Inevitably, importunate pets or small children are magnetically drawn to computers during Zoom calls, so try and find a way of ensuring this doesn’t happen. Your colleagues may find them charming at first, but will soon get frustrated if they sense that you are not fully focussed on the business in hand.

And remember, if you are forced to share your working space with the rest of your family, or if you find the boundaries between family and working life a little too porous, you can always use the flexibility of home working to ensure that you get some time to yourself (an early start or a late night catch-up).

What you need in your home office at the bare minimum:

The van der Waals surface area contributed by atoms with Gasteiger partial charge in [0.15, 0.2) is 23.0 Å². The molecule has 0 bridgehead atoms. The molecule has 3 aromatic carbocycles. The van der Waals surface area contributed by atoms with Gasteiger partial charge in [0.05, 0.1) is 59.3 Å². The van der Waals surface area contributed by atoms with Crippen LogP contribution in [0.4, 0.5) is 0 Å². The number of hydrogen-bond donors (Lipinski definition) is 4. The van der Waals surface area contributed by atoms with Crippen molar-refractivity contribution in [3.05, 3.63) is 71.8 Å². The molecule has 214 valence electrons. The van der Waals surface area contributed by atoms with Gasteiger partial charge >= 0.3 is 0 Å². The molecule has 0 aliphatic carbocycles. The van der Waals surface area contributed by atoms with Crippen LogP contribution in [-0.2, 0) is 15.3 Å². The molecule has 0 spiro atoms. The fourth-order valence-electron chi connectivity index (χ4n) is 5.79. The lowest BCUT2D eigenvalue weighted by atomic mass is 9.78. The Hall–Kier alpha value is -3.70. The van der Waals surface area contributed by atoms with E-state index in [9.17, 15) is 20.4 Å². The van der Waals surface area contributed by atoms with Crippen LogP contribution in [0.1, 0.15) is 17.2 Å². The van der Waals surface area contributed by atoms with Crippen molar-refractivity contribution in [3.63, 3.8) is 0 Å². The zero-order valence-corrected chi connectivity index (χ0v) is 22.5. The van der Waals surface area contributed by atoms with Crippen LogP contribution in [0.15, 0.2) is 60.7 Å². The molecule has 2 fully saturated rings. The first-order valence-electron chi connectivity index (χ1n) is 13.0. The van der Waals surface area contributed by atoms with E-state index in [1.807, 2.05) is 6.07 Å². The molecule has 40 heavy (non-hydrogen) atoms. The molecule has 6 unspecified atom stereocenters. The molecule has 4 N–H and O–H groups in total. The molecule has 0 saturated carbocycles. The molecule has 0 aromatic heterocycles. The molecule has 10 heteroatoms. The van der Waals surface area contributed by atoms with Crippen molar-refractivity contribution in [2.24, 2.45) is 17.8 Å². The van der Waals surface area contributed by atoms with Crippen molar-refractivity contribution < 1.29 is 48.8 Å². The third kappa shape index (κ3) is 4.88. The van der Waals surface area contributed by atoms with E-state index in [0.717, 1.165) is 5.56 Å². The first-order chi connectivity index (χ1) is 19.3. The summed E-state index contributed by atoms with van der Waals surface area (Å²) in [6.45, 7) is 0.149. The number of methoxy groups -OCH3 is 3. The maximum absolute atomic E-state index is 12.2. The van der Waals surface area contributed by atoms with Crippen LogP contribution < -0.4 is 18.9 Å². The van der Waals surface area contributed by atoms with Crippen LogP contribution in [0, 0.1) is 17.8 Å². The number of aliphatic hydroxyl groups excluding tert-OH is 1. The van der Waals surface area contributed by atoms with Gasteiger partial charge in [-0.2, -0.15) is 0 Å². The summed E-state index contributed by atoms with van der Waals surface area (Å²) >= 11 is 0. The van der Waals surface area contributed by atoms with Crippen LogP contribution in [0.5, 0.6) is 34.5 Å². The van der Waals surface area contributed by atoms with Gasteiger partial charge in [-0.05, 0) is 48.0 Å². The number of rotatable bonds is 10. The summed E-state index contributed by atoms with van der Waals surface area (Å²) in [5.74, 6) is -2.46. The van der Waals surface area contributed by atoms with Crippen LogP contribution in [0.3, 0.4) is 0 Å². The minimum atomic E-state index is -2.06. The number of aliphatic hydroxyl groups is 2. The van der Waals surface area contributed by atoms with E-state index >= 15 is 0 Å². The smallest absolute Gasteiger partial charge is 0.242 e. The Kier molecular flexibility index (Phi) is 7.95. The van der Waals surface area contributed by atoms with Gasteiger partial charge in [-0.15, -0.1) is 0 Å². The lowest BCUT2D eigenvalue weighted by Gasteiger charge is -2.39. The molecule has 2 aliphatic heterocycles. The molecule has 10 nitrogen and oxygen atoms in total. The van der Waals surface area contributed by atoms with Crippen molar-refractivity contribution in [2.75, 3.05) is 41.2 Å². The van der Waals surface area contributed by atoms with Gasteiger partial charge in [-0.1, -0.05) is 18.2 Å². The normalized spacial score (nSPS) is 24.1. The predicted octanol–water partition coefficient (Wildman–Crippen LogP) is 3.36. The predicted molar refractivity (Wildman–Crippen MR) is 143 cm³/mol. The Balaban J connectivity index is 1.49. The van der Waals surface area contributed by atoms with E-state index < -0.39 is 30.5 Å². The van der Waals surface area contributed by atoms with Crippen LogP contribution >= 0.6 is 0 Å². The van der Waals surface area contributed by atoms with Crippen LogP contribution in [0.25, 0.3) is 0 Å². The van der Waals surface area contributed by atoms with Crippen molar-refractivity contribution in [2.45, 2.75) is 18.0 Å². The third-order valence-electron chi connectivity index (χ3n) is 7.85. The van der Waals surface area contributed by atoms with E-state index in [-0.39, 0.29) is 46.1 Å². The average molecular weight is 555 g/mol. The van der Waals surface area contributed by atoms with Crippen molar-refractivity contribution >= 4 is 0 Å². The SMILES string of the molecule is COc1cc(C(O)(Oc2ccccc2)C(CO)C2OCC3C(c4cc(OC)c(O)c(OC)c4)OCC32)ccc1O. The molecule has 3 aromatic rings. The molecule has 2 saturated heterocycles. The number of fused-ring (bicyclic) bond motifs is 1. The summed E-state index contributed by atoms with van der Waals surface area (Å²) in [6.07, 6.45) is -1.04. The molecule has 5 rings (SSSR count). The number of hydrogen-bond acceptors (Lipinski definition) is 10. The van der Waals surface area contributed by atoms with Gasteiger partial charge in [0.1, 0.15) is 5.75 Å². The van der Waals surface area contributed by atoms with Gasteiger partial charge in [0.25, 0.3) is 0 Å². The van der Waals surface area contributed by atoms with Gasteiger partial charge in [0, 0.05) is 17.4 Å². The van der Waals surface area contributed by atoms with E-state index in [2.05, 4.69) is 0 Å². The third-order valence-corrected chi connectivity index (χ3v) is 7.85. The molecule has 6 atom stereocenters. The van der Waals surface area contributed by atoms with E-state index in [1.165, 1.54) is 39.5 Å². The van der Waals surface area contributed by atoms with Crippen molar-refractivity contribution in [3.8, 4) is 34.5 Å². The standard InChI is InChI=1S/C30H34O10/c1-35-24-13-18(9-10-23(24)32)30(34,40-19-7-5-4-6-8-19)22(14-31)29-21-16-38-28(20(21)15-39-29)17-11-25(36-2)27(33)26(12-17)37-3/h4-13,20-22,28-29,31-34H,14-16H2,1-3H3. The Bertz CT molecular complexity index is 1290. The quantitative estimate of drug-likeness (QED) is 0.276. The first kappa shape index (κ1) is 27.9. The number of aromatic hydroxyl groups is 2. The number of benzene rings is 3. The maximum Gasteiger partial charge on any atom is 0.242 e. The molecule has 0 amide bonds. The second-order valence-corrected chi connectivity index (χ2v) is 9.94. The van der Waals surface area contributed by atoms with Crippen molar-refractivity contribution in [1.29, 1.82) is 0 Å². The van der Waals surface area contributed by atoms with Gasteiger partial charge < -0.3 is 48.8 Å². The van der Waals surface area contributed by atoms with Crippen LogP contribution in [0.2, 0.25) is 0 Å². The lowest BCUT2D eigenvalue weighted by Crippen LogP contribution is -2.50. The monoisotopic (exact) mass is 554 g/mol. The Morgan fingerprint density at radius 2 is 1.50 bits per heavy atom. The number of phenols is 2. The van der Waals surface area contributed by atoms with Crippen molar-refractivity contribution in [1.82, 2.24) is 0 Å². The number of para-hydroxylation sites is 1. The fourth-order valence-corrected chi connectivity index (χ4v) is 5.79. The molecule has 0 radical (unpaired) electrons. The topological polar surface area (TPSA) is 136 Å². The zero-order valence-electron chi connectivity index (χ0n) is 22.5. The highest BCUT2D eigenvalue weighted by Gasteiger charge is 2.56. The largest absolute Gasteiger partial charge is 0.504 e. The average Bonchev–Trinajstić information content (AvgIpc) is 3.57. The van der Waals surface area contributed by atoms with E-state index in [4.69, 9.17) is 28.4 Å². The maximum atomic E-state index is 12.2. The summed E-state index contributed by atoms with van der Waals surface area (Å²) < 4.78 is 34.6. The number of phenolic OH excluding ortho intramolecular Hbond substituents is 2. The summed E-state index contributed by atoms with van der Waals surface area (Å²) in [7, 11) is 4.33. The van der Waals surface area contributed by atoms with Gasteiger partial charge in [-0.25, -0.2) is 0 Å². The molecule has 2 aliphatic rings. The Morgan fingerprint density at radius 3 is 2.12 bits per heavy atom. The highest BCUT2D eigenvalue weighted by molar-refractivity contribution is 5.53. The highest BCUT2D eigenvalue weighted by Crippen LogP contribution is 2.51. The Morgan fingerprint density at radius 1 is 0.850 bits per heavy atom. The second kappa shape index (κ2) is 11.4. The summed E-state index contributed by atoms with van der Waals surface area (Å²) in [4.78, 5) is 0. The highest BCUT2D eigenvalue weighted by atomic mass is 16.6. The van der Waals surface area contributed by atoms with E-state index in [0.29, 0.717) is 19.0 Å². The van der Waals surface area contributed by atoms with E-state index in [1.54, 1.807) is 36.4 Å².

•A desk, or sturdy table

•A chair, preferably an ergonomic office chair, to ensure you don’t end up with back problems

•An anglepoise light, which will help you to avoid eye strain

•A shelf, or drawer, or even a storage box in which you can keep papers or files

•Most importantly of all, a reliable WiFi connection, which works in your office (if your hub is several rooms away, and especially if your house has thick walls, invest in a signal booster)

Remember that, in these days of video calls, you may well be observed in your home office, so ensure that you have a non-distracting backdrop. A bare wall is the safest choice of all, though you might feel that this is unacceptably bland; if you have bookshelves, ensure that they are neat and tidy. Try to avoid too much personal clutter  – the people you work with will be distracted by your possessions, and will enjoy speculating about what they say about your private life.